The Housekeeper and the Professor is a lovely story set in Japan about a brilliant mathematician suffering from brain damage, his housekeeper, and her son. Along the way, it’s also about how friendships develop, how beautiful and elegant math is, the nature of memory, and baseball.
It sounds incongruous, but it really works. The story is sweet without being treacly, and thoughtful without being heavy. The characters, who remain unnamed except for their titles (Professor, Housekeeper, Root–the nickname the professor gives the housekeeper’s son due to the child’s haircut resembling a square root symbol), quickly develop as they interact with one another, and their areas of brokenness, while never solved, seem alleviated by their deepening friendships and love for each other.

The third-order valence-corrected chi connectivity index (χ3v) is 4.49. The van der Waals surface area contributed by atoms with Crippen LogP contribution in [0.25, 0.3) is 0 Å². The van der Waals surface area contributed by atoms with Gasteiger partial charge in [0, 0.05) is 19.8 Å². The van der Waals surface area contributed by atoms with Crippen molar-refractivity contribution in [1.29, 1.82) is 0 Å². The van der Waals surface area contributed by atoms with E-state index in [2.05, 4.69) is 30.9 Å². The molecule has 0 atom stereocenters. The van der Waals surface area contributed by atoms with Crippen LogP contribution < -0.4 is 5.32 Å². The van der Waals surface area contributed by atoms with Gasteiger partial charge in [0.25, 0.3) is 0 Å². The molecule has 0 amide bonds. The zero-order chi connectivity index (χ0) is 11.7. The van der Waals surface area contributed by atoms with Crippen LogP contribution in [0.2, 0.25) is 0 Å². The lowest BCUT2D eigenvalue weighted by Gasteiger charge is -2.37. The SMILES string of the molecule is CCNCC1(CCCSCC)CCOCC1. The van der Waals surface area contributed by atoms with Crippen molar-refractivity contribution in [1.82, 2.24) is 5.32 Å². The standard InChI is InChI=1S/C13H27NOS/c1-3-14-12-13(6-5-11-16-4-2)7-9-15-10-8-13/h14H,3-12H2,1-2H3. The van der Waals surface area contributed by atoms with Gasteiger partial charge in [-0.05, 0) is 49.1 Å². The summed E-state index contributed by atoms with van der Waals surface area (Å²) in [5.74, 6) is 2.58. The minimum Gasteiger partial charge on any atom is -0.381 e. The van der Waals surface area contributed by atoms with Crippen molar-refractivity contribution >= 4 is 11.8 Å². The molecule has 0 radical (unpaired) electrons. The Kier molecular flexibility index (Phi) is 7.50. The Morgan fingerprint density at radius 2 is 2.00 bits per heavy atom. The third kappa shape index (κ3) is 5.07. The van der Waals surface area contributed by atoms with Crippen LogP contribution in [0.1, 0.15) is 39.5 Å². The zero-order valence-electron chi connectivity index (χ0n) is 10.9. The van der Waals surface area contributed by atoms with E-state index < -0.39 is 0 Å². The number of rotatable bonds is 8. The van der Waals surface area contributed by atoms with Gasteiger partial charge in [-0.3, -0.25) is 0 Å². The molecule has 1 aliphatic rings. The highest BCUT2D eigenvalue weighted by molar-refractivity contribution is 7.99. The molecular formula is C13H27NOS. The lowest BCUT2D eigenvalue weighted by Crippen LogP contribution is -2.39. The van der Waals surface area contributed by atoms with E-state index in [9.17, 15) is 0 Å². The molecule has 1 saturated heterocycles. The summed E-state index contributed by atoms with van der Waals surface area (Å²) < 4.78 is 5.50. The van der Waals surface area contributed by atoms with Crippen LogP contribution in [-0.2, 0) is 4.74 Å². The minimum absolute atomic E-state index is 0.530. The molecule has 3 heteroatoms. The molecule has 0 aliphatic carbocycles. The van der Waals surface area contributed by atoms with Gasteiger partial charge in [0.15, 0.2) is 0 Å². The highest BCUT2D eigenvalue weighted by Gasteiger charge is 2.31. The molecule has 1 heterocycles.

The style of this book really struck me. It reminds me of Japanese art or calligraphy–spare but elegant–with no wasted words or sense of filling up space. Although I wouldn’t say the book gives a great sense of Japanese culture, it does fit and evoke the sense and mindsets of the country. The Housekeeper and the Professor is a beautifully written story and I’d recommend it.
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